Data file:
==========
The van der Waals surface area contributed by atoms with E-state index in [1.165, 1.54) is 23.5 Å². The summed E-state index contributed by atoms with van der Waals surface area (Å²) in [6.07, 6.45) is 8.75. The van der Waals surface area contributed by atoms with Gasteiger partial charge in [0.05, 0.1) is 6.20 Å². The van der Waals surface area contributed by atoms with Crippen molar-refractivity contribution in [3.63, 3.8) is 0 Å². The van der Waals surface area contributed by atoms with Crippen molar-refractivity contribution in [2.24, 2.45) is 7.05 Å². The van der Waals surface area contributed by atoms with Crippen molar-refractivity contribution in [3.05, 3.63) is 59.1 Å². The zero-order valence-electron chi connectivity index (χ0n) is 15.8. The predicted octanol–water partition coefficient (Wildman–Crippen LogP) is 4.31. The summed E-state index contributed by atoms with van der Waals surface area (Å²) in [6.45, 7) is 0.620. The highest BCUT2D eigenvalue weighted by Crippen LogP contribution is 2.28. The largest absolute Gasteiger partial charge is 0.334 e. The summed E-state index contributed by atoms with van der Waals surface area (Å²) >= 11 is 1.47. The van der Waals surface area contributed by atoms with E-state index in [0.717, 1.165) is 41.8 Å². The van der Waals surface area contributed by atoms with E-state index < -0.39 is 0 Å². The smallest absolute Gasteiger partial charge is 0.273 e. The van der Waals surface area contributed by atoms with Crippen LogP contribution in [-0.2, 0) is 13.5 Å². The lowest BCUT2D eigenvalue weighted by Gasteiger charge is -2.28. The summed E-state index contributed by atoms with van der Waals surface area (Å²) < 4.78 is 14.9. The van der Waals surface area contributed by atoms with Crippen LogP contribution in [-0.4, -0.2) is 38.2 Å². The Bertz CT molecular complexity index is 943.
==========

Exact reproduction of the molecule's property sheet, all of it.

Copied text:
The van der Waals surface area contributed by atoms with E-state index in [1.165, 1.54) is 23.5 Å². The summed E-state index contributed by atoms with van der Waals surface area (Å²) in [6.07, 6.45) is 8.75. The van der Waals surface area contributed by atoms with Gasteiger partial charge in [0.05, 0.1) is 6.20 Å². The van der Waals surface area contributed by atoms with Crippen molar-refractivity contribution in [3.63, 3.8) is 0 Å². The van der Waals surface area contributed by atoms with Crippen molar-refractivity contribution in [2.24, 2.45) is 7.05 Å². The van der Waals surface area contributed by atoms with Crippen molar-refractivity contribution in [3.05, 3.63) is 59.1 Å². The zero-order valence-electron chi connectivity index (χ0n) is 15.8. The predicted octanol–water partition coefficient (Wildman–Crippen LogP) is 4.31. The summed E-state index contributed by atoms with van der Waals surface area (Å²) in [6.45, 7) is 0.620. The highest BCUT2D eigenvalue weighted by Crippen LogP contribution is 2.28. The largest absolute Gasteiger partial charge is 0.334 e. The summed E-state index contributed by atoms with van der Waals surface area (Å²) >= 11 is 1.47. The van der Waals surface area contributed by atoms with E-state index in [0.717, 1.165) is 41.8 Å². The van der Waals surface area contributed by atoms with E-state index < -0.39 is 0 Å². The smallest absolute Gasteiger partial charge is 0.273 e. The van der Waals surface area contributed by atoms with Crippen LogP contribution in [-0.2, 0) is 13.5 Å². The lowest BCUT2D eigenvalue weighted by Gasteiger charge is -2.28. The summed E-state index contributed by atoms with van der Waals surface area (Å²) < 4.78 is 14.9. The van der Waals surface area contributed by atoms with Crippen LogP contribution in [-0.4, -0.2) is 38.2 Å². The Bertz CT molecular complexity index is 943.